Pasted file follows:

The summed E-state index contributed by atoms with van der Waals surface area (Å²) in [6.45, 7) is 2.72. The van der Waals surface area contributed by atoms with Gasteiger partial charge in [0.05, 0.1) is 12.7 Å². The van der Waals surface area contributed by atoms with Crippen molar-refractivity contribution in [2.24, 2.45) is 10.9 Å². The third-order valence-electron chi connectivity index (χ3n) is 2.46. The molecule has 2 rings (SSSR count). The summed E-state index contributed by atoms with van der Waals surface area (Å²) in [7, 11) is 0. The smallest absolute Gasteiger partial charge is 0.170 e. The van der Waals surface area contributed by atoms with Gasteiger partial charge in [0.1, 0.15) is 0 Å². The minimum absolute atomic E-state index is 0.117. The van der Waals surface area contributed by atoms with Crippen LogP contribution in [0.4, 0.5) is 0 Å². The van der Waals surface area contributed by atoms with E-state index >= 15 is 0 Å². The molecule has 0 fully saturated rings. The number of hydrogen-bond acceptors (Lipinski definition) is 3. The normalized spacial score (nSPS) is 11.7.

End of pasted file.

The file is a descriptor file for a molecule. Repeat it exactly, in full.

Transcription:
The summed E-state index contributed by atoms with van der Waals surface area (Å²) in [6.45, 7) is 2.72. The van der Waals surface area contributed by atoms with Gasteiger partial charge in [0.05, 0.1) is 12.7 Å². The van der Waals surface area contributed by atoms with Crippen molar-refractivity contribution in [2.24, 2.45) is 10.9 Å². The third-order valence-electron chi connectivity index (χ3n) is 2.46. The molecule has 2 rings (SSSR count). The summed E-state index contributed by atoms with van der Waals surface area (Å²) in [7, 11) is 0. The smallest absolute Gasteiger partial charge is 0.170 e. The van der Waals surface area contributed by atoms with Gasteiger partial charge in [0.1, 0.15) is 0 Å². The minimum absolute atomic E-state index is 0.117. The van der Waals surface area contributed by atoms with Crippen LogP contribution in [0.4, 0.5) is 0 Å². The van der Waals surface area contributed by atoms with E-state index >= 15 is 0 Å². The molecule has 0 fully saturated rings. The number of hydrogen-bond acceptors (Lipinski definition) is 3. The normalized spacial score (nSPS) is 11.7.